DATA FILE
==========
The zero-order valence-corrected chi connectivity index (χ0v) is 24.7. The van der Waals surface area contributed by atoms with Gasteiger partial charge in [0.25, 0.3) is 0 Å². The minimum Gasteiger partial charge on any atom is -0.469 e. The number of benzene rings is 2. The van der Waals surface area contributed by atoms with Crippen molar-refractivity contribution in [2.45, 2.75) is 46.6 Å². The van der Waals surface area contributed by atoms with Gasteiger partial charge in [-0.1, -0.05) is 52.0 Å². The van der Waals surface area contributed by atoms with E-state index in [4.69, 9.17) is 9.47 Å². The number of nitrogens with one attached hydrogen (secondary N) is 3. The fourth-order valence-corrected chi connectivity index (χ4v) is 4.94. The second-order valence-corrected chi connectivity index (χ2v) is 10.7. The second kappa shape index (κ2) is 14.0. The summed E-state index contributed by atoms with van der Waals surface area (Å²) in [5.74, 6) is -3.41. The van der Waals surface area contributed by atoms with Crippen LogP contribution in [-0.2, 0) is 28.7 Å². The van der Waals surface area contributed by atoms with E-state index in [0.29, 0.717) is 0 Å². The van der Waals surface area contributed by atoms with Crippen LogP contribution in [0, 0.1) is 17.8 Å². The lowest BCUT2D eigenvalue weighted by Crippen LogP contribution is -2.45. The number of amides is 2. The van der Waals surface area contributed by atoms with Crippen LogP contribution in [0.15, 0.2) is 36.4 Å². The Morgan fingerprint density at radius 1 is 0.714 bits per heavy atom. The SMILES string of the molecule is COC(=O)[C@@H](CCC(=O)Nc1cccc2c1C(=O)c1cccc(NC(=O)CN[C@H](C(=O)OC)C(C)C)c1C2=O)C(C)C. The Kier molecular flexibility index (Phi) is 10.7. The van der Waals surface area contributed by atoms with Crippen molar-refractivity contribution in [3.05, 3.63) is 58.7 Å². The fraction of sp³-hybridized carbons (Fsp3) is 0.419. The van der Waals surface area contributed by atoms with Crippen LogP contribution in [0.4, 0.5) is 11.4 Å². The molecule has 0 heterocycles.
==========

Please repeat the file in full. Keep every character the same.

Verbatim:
The zero-order valence-corrected chi connectivity index (χ0v) is 24.7. The van der Waals surface area contributed by atoms with Gasteiger partial charge in [0.25, 0.3) is 0 Å². The minimum Gasteiger partial charge on any atom is -0.469 e. The number of benzene rings is 2. The van der Waals surface area contributed by atoms with Crippen molar-refractivity contribution in [2.45, 2.75) is 46.6 Å². The van der Waals surface area contributed by atoms with Gasteiger partial charge in [-0.1, -0.05) is 52.0 Å². The van der Waals surface area contributed by atoms with E-state index in [4.69, 9.17) is 9.47 Å². The number of nitrogens with one attached hydrogen (secondary N) is 3. The fourth-order valence-corrected chi connectivity index (χ4v) is 4.94. The second-order valence-corrected chi connectivity index (χ2v) is 10.7. The second kappa shape index (κ2) is 14.0. The summed E-state index contributed by atoms with van der Waals surface area (Å²) in [5.74, 6) is -3.41. The van der Waals surface area contributed by atoms with Crippen LogP contribution in [-0.2, 0) is 28.7 Å². The van der Waals surface area contributed by atoms with E-state index in [0.29, 0.717) is 0 Å². The van der Waals surface area contributed by atoms with Crippen LogP contribution in [0, 0.1) is 17.8 Å². The lowest BCUT2D eigenvalue weighted by Crippen LogP contribution is -2.45. The number of amides is 2. The van der Waals surface area contributed by atoms with Crippen LogP contribution in [0.15, 0.2) is 36.4 Å². The Morgan fingerprint density at radius 1 is 0.714 bits per heavy atom. The SMILES string of the molecule is COC(=O)[C@@H](CCC(=O)Nc1cccc2c1C(=O)c1cccc(NC(=O)CN[C@H](C(=O)OC)C(C)C)c1C2=O)C(C)C. The Kier molecular flexibility index (Phi) is 10.7. The van der Waals surface area contributed by atoms with Crippen molar-refractivity contribution in [3.05, 3.63) is 58.7 Å². The fraction of sp³-hybridized carbons (Fsp3) is 0.419. The van der Waals surface area contributed by atoms with Crippen LogP contribution in [0.4, 0.5) is 11.4 Å². The molecule has 0 heterocycles.